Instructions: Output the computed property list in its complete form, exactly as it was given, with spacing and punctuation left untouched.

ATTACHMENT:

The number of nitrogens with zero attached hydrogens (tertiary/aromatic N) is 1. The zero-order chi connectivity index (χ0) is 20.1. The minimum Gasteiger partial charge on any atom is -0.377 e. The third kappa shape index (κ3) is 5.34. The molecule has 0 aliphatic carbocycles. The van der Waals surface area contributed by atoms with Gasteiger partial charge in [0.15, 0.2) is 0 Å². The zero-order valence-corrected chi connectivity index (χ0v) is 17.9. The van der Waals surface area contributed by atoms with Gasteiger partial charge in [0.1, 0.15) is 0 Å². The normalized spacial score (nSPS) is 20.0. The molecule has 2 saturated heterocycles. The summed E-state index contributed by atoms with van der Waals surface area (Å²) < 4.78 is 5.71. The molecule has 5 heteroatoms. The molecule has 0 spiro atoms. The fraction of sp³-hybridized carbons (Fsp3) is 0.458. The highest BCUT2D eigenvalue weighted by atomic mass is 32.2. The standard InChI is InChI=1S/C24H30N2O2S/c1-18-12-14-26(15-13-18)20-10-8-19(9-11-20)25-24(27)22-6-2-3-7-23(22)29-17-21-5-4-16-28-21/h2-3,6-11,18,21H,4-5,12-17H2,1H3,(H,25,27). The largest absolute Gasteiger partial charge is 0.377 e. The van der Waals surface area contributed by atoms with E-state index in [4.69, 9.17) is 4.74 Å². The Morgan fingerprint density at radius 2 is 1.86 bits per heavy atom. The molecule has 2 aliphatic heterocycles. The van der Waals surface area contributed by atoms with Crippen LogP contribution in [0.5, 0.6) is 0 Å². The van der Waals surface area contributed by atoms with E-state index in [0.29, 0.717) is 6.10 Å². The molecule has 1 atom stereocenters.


The number of nitrogens with zero attached hydrogens (tertiary/aromatic N) is 1. The zero-order chi connectivity index (χ0) is 20.1. The minimum Gasteiger partial charge on any atom is -0.377 e. The third kappa shape index (κ3) is 5.34. The molecule has 0 aliphatic carbocycles. The van der Waals surface area contributed by atoms with Gasteiger partial charge in [0.15, 0.2) is 0 Å². The zero-order valence-corrected chi connectivity index (χ0v) is 17.9. The van der Waals surface area contributed by atoms with Gasteiger partial charge in [0.1, 0.15) is 0 Å². The normalized spacial score (nSPS) is 20.0. The molecule has 2 saturated heterocycles. The summed E-state index contributed by atoms with van der Waals surface area (Å²) < 4.78 is 5.71. The molecule has 5 heteroatoms. The molecule has 0 spiro atoms. The fraction of sp³-hybridized carbons (Fsp3) is 0.458. The highest BCUT2D eigenvalue weighted by atomic mass is 32.2. The standard InChI is InChI=1S/C24H30N2O2S/c1-18-12-14-26(15-13-18)20-10-8-19(9-11-20)25-24(27)22-6-2-3-7-23(22)29-17-21-5-4-16-28-21/h2-3,6-11,18,21H,4-5,12-17H2,1H3,(H,25,27). The largest absolute Gasteiger partial charge is 0.377 e. The van der Waals surface area contributed by atoms with E-state index in [4.69, 9.17) is 4.74 Å². The Morgan fingerprint density at radius 2 is 1.86 bits per heavy atom. The molecule has 2 aliphatic heterocycles. The van der Waals surface area contributed by atoms with Crippen LogP contribution in [0.5, 0.6) is 0 Å². The van der Waals surface area contributed by atoms with E-state index in [0.29, 0.717) is 6.10 Å². The molecule has 1 atom stereocenters.